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New Delhi: For two months of the year, CPI and WPI touched historic low values. It seems like RBI is well on its way of achieving its inflationary target of 5.8% January 2016.
Low inflationary figures can be attributed to three major factors — decline in global crude oil prices, sluggish domestic demand, and softening food inflation, the Crisil report said.
Food inflation has been easing in the last year 4.1% average; it makes up 39.1% of the total inflation measure. While all the components of food inflation fell in the last one year, the inflation caused by pulse prices has touched its highest level in a decade.
Pulses which holds 6.1% weightage, grew 24.6% in last one year, according to the Crisil report.
The price of pulses has been making headlines for the last few week. Pulses make up the second most important part of an average Indian’s diet after cereals; an average Indian spends nearly 5% of its expenditure on pulses.
In the last decade — 2004-05 to 2014-15 — while the overall WPI inflation rate fell to 6.3%, pulses inflation was much higher at 9.4% average.
According to traders, merchants and grocers, the sky-rocketing prices can be attributed to the deficient monsoon this year, which has lead to a crop failure in the country.
The lack of rains this year has affected the pulses yield in several crop producing states, leading to a huge shortage of about 10 million tonnes.
As per the data, the price of pulses has witnessed a spike every three years.
According to a study by industry body Assocham, India has a total annual demand of 27.1 million metric tonne of pulses, out of which nearly 17 million metric tonne is grown in the country and the rest is imported.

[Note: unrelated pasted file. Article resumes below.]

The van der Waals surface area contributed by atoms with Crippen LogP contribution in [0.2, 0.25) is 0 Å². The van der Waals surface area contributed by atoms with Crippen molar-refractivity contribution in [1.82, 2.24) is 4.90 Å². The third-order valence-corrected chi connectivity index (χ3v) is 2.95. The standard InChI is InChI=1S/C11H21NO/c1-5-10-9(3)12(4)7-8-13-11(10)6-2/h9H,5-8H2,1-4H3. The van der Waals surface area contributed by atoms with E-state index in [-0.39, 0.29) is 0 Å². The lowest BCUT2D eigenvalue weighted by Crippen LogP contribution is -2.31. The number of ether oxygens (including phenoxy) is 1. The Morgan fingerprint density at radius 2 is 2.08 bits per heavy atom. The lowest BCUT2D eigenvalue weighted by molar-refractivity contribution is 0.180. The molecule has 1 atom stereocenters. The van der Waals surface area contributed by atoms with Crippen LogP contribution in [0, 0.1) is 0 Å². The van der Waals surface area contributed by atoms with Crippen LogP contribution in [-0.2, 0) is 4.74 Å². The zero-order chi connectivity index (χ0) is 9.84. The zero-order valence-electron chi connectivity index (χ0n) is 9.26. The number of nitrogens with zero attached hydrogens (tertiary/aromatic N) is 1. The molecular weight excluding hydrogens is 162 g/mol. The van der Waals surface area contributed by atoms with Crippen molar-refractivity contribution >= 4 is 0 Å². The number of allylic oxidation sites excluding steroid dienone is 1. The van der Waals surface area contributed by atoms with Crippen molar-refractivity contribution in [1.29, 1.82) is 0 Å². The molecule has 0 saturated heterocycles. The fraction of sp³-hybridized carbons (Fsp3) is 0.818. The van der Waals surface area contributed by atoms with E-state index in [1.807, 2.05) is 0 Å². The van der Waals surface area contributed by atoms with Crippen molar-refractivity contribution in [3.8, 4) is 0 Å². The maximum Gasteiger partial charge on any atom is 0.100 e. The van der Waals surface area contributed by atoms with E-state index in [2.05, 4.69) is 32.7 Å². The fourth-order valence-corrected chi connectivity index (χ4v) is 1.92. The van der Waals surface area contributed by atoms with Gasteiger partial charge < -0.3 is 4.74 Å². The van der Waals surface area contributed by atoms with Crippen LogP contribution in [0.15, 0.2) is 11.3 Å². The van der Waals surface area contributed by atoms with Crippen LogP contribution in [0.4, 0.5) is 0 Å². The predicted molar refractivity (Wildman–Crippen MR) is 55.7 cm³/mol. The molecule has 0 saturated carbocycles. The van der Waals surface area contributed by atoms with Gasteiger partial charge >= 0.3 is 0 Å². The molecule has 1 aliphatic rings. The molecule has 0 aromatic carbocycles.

With poor monsoon, production was bound to be lesser than usual. Imports are also likely to be more expensive these days, weighing on the import bill, as pulses producing countries are also in the midst of a supply shortage prompting them to hike rates, the study says.
In 2013-14, India imported pulses worth $1.9 billion. Our dependence on imports for pulses, higher prices and declining per capital availability, and consumption of pulses have been matter of concern.
Till last month, the prices of toor dal, in some retail markets were dearer, and even touching a historic high of Rs 210 per kg, from the earlier Rs 120-140 per kg in September-end, in most parts of the country.
The major price rise can be seen if you compare data with the year ago period. Last year, toor dal was selling at only Rs 85 per kg. Similarly, urad dal prices serve up at nearly Rs 190 per kg from Rs 100 per kg in the year-ago period.
The Wholesale Price Index-based inflation was (-)4.54% in September. In October last year, it was 1.66%.